Metal-on-metal (MoM) hip resurfacing and total hip arthroplasty (THA) became a popular procedure for joint replacement due to propagated favorable wear patterns and high range of motion, especially in young and physically active patients with high demand on the performance of the implant.1–6 Several manufacturers introduced hip resurfacing systems and large-diameter hip arthroplasty devices with different spherical features and designs. Overall, more than 600,000 MoM THA procedures were performed in the United States between 2006 and 2012.6 Nevertheless, over time the number of revisions for failed hip arthroplasties using MoM articulation increased. Especially high rates were seen following hip resurfacing due to increased metal ion concentrations, although the long-term effects of systemic exposure still remain unclear.2,3,7–15

The ASR XL Head and Resurfacing system (DePuy Orthopaedics Inc, Warsaw, Indiana) was first introduced in the United States in 2003 and commercially launched worldwide in April 2004.1,4,16 Initially, the ASR monobloc acetabular component was part of the resurfacing system; subsequently, it was also approved for the ASR XL Head system, which represented a modern MoM device.2 Overall, more than 100,000 ASR devices have been implanted worldwide.4,17

Within 3 years after the introduction of the system, the US Food and Drug Administration received innumerable complaints from patients who received ASR hip prostheses (Resurfacing and THA).17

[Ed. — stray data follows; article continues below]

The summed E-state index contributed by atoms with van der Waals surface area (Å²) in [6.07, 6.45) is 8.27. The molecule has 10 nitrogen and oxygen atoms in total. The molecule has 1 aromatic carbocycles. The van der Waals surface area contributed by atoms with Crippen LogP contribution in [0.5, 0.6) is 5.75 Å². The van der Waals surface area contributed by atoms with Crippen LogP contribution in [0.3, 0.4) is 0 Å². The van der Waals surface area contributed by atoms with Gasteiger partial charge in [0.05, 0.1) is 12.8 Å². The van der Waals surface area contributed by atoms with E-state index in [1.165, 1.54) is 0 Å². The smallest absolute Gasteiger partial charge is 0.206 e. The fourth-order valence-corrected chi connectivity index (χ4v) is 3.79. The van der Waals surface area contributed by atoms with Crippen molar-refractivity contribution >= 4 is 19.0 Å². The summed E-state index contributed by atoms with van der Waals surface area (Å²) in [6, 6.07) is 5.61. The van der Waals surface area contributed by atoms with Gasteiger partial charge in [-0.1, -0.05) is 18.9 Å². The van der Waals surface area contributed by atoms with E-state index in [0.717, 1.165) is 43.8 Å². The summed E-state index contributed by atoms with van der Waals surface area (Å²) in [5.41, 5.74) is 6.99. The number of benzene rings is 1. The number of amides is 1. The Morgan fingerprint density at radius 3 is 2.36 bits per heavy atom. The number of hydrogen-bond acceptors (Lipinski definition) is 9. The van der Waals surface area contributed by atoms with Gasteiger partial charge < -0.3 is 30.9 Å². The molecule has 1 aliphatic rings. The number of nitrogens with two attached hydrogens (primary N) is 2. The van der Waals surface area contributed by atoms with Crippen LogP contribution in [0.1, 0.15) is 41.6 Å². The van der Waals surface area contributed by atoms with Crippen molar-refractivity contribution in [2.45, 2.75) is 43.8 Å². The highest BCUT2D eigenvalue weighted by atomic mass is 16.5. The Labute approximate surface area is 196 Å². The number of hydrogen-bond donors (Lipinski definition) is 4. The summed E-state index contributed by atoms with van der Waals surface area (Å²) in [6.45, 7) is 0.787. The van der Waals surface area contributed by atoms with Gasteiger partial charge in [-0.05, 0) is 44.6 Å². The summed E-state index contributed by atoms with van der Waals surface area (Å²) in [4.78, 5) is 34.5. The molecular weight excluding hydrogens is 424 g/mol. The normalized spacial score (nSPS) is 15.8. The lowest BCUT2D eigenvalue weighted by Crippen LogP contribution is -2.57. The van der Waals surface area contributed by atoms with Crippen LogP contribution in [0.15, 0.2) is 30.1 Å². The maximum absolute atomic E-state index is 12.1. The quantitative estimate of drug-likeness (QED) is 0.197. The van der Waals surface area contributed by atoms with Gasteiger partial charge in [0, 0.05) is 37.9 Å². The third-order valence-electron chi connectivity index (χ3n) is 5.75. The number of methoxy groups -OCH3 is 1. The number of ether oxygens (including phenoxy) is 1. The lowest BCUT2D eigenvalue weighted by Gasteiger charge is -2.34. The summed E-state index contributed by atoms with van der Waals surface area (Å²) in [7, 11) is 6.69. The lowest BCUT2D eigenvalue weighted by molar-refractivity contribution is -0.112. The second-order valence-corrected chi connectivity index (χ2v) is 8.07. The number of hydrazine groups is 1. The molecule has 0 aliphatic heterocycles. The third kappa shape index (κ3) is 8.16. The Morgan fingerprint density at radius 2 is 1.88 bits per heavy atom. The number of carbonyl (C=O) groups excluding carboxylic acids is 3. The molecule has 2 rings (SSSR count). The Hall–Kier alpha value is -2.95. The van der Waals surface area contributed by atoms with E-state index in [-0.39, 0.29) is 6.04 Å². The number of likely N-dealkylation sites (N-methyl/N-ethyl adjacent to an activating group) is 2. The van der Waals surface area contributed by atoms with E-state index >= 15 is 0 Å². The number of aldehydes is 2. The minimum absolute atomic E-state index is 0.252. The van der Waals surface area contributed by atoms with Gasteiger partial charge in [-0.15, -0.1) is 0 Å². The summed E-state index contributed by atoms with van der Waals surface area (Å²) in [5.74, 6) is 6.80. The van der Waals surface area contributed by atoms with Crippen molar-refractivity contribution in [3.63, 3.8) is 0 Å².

In March 2010, DePuy Orthopaedics Inc acknowledged that the ASR products had a higher failure rate than other MoM devices compared with other manufacturers. This has been shown in the annual reports of the Australian Joint Replacement Registry hosted by the Australian Orthopaedic Association (AOA), as well as the National Joint Registry for England and Wales.1,3,5,17–19 The data revealed that approximately 12% to 13% of patients who received an ASR device needed revision surgery due to several complications.1,2,4,5,15,19–22

Several studies identified reasons for the failure of the hip replacement system as component loosening, component malalignment, infection, periprosthetic fracture, dislocation, metal sensitivity, and pain. Further complications from MoM devices include increased metal ion levels, aseptic necrosis of bone, and local soft tissue reactions (adverse reaction to metal debris [ARMD]).1–7,15,16,20–30

In August 2010, DePuy Orthopaedics Inc issued a voluntary recall of both ASR devices. Furthermore, the company published guidelines for the implant recall, including suggestions for patient management.3,31

The aim of the current study was to report the complications, revision rates, and implant survival of the ASR devices from the authors' institution.

Materials and Methods

Sixty-four ASR devices were implanted in 56 patients (20 ASR Resurfacing and 44 ASR XL Head) between 2005 and 2008. Eight patients received a bilateral THA, in all cases an ASR XL Head. There were 26 female and 29 male patients, with a mean age at operation of 51 years (range, 29–68 years). The demographic data of the patients is shown in Table 1.


Patient Demographics, Failure Rates, Component Details, and Metal Ion Concentrations

Table 1:

Patient Demographics, Failure Rates, Component Details, and Metal Ion Concentrations